It follows the company’s recent decision to launch a $2bn upgrade of its 400,000-barrel-a-day (b/d) oil refinery at Yanbu to comply with rules introduced by the US’ Environmental Protection Agency in 2006 (MEED 21:3:07).

The new rules make it com-pulsory for refiners to reduce the sulphur content of the gasoline they produce.

Aramco has committed to installing ultra-low sulphur diesel (ULSD) facilities in at least four of its refineries, which will involve the award of billions of dollars of work for local contractors.

The Jubail-based Saudi Aramco Shell Refinery Company (Sasref) refinery is expected to be the next to be upgraded after the project was first mooted almost two years ago (MEED 23:6:06).

US-based ABB Lummus Global is expected to carry out the main engineering, procurement and construction management contract after winning the original front-end engineering and design deal in 2006.

ULSD facilities will then be rolled out at the Riyadh, Jeddah and Yanbu refineries over the next three years. The refineries have capacities of 120,000 b/d, 100,000 b/d and 225,000 b/d respectively.

One Riyadh-based executive close to the ULSD project says Aramco has been briefing refinery managers about the need for the changes to the plants.

“Everyone has been made aware of the need to incorporate these new projects into the capital budget over the next few years and we are waiting for the final timing on each implementation from the Oil Ministry and Aramco,” the executive says.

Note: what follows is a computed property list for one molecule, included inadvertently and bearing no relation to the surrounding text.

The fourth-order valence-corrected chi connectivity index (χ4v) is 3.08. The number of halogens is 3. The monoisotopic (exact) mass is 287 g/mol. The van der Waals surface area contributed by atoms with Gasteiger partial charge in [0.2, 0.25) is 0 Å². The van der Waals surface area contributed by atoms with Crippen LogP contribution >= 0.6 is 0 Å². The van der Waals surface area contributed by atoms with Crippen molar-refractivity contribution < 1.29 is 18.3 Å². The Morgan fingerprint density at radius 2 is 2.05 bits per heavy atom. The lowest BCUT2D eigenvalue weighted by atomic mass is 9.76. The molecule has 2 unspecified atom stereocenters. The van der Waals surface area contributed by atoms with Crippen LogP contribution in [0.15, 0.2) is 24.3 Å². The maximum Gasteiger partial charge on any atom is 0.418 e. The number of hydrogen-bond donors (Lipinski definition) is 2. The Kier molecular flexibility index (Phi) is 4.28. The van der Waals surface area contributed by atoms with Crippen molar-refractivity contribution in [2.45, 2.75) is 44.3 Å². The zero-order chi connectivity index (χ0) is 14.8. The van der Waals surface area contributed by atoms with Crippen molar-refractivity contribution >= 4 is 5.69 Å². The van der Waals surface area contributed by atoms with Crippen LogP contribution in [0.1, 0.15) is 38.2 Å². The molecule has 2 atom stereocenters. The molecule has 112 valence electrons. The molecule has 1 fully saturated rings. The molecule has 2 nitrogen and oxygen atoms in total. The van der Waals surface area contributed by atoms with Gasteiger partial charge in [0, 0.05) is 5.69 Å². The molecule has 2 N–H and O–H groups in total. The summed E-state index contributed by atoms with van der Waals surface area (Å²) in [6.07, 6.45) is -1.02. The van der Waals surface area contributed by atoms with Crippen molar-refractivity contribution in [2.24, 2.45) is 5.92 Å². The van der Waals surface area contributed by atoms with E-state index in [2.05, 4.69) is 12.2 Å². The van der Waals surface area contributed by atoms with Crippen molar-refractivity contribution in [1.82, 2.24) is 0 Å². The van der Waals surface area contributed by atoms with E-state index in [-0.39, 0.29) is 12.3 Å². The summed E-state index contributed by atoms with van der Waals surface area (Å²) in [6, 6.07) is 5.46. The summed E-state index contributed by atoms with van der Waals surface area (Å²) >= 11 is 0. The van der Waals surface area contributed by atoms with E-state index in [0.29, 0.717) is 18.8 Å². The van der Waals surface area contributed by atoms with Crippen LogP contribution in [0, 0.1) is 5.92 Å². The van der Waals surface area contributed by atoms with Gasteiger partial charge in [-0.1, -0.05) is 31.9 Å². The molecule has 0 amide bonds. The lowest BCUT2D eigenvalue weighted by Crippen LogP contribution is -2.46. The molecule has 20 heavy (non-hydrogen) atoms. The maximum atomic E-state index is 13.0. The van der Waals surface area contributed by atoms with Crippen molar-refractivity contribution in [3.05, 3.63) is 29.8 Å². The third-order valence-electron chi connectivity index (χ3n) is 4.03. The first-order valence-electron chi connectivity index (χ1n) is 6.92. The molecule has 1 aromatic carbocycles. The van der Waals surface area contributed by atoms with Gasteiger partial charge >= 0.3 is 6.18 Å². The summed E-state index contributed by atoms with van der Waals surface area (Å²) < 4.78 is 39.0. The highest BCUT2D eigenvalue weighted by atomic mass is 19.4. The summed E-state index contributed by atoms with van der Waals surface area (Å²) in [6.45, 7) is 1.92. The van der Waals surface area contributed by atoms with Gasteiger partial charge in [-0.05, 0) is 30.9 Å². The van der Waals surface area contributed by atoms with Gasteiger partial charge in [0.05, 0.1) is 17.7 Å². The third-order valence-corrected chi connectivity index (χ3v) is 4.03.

Changes to sulphur levels have been progressively introduced around the Gulf over the past few years as the region slowly moves into line with tough new limits on sulphur dioxide emissions.

In the 1970s, emissions levels were about 10,000 parts per million (ppm), and 2,000-5,000 ppm a decade later. The most recent US law change requires gasoline to have a sulphur content of less than 10 ppm and 1 per cent benzene by 2013. Diesel must have less than 50 ppm of sulphur by 2013 and 10 ppm by 2016.

Last year, South Korea’s Samsung Engineering won a $500m contract to install a diesel hydro-treater to cut sulphur content at Aramco’s Ras Tanura refinery in Saudi Arabia.

The upcoming joint venture export refineries at Jubail and Yanbu will also compliant with US standards.

Other states are implementing similar measures. Kuwait recently awarded a host of technology contracts for its $6bn clean fuels project to upgrade existing refineries. Prequalification is under way for the engineering, procurement and construction contractors (MEED 15:2:08).

Similarly, the UAE has initiated a project to produce more low-sulphur gas oil with the construction of a green diesel plant at Ruwais (MEED 7:01:08).